Online Students Focus on Personal Health
In the past year, George Mason University has truly stepped up its drive to achieve the goal of becoming a model well-being university. Offices and departments like the Center for the Advancement of Well-Being have boosted the number of fun and creative well-being activities available on campus, and students, faculty, and staff are embracing the value of a healthy lifestyle, whether at home, at work, or in class.
In HEAL 110, Professor Luanne Norden extends Mason’s drive for well-being to her online students.
Photo courtesy of Mason Creative Services.
When it comes to supporting the university’s mission of well-being, Professor Luanne Norden of the School of Recreation, Health, and Tourism is an active advocate. In her online section of HEAL 110: Personal Health, Professor Norden strives to get her students interested in their own health, motivating them to improve their overall well-being and empowering them to thrive in all aspects of their daily lives.
“This personal health course is really all about recognizing specific aspects of personal health and identifying ways to improve it,” she explains. “I’m leading my students to more information and resources to put them in charge of their own health, and that’s my ultimate goal.”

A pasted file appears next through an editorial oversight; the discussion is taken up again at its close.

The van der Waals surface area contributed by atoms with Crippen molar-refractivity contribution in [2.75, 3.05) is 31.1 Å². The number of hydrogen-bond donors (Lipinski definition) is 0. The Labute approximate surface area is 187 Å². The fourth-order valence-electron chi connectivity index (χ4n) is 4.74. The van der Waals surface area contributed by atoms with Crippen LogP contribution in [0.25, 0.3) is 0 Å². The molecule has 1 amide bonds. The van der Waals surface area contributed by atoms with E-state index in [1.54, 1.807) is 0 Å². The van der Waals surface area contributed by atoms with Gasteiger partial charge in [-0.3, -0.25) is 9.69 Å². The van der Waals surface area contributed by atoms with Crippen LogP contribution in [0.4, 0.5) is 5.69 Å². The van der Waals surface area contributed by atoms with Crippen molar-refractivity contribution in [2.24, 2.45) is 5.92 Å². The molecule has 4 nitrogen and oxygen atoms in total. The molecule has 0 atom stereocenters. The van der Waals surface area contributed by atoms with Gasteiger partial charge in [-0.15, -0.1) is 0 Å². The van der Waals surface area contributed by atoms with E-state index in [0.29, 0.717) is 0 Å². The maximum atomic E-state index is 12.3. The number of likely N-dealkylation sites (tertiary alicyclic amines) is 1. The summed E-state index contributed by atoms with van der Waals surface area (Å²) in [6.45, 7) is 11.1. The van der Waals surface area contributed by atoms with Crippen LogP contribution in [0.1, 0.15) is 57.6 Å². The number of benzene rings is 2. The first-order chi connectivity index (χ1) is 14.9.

Engaging Students through Personal Interests
So how does Professor Norden capture her students’ interest in studying personal health? Easy – the content is directly relevant to them. One of the projects in the course, and a student favorite, is a personal change plan. Students set a health goal to work on throughout the semester, ranging from exercising three times a week to drinking more water, eating more fruits and vegetables, and getting more sleep. There is also an optional health assessment, which provides students with private information to help set effective goals.
At the midpoint and end of the semester, students report on their goals and methods for achieving them. “Students really like this project! They like the fact that they have to set a goal to improve their own health, and all along the way they’re gaining more knowledge,” says Norden. “Ultimately, they like that the course is directly relevant to their own personal interests.”
Providing a Comprehensive Look at Well-Being
Another great aspect of the course is that it offers a comprehensive look at well-being. Topics cover mental and emotional health, fitness, nutrition, environmental health, and much more. For the chapter on mental and emotional wellbeing, the content is tied to something that all college students find useful at one point or another – stress management. As a fun assignment, Professor Norden has students test out different stress management strategies and report on them, discussing tools that Mason currently offers and potential opportunities for the future.